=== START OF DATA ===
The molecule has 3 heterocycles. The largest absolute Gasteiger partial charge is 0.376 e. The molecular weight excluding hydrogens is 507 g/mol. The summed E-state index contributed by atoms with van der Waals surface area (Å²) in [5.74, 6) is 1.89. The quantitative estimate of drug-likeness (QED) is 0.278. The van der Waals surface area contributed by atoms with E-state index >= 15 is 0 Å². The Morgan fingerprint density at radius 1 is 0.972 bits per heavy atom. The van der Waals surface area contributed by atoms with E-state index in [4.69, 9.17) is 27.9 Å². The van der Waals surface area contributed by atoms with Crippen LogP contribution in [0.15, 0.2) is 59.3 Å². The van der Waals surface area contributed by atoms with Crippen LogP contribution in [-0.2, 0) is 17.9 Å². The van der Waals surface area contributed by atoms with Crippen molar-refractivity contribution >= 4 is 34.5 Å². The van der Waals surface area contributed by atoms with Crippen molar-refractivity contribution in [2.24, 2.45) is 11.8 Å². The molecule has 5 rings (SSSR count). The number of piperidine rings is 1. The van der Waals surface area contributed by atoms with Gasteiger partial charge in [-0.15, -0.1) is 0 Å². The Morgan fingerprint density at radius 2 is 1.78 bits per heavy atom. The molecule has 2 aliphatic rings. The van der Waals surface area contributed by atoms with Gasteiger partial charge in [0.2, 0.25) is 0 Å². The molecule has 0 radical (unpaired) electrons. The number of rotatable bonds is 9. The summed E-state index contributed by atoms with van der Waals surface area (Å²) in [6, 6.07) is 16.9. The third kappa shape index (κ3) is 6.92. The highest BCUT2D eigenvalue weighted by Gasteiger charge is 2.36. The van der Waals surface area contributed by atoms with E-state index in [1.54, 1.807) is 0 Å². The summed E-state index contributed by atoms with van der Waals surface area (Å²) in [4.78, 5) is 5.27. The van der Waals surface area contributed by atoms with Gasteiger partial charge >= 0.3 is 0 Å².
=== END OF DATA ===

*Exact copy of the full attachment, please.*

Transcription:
The molecule has 3 heterocycles. The largest absolute Gasteiger partial charge is 0.376 e. The molecular weight excluding hydrogens is 507 g/mol. The summed E-state index contributed by atoms with van der Waals surface area (Å²) in [5.74, 6) is 1.89. The quantitative estimate of drug-likeness (QED) is 0.278. The van der Waals surface area contributed by atoms with E-state index >= 15 is 0 Å². The Morgan fingerprint density at radius 1 is 0.972 bits per heavy atom. The van der Waals surface area contributed by atoms with E-state index in [4.69, 9.17) is 27.9 Å². The van der Waals surface area contributed by atoms with Crippen LogP contribution in [0.15, 0.2) is 59.3 Å². The van der Waals surface area contributed by atoms with Crippen LogP contribution in [-0.2, 0) is 17.9 Å². The van der Waals surface area contributed by atoms with Crippen molar-refractivity contribution >= 4 is 34.5 Å². The van der Waals surface area contributed by atoms with Crippen molar-refractivity contribution in [2.24, 2.45) is 11.8 Å². The molecule has 5 rings (SSSR count). The number of piperidine rings is 1. The van der Waals surface area contributed by atoms with Gasteiger partial charge in [-0.15, -0.1) is 0 Å². The Morgan fingerprint density at radius 2 is 1.78 bits per heavy atom. The molecule has 2 aliphatic rings. The van der Waals surface area contributed by atoms with Gasteiger partial charge in [0.2, 0.25) is 0 Å². The molecule has 0 radical (unpaired) electrons. The number of rotatable bonds is 9. The summed E-state index contributed by atoms with van der Waals surface area (Å²) in [6, 6.07) is 16.9. The third kappa shape index (κ3) is 6.92. The highest BCUT2D eigenvalue weighted by Gasteiger charge is 2.36. The van der Waals surface area contributed by atoms with E-state index in [1.54, 1.807) is 0 Å². The summed E-state index contributed by atoms with van der Waals surface area (Å²) in [4.78, 5) is 5.27. The van der Waals surface area contributed by atoms with Gasteiger partial charge >= 0.3 is 0 Å².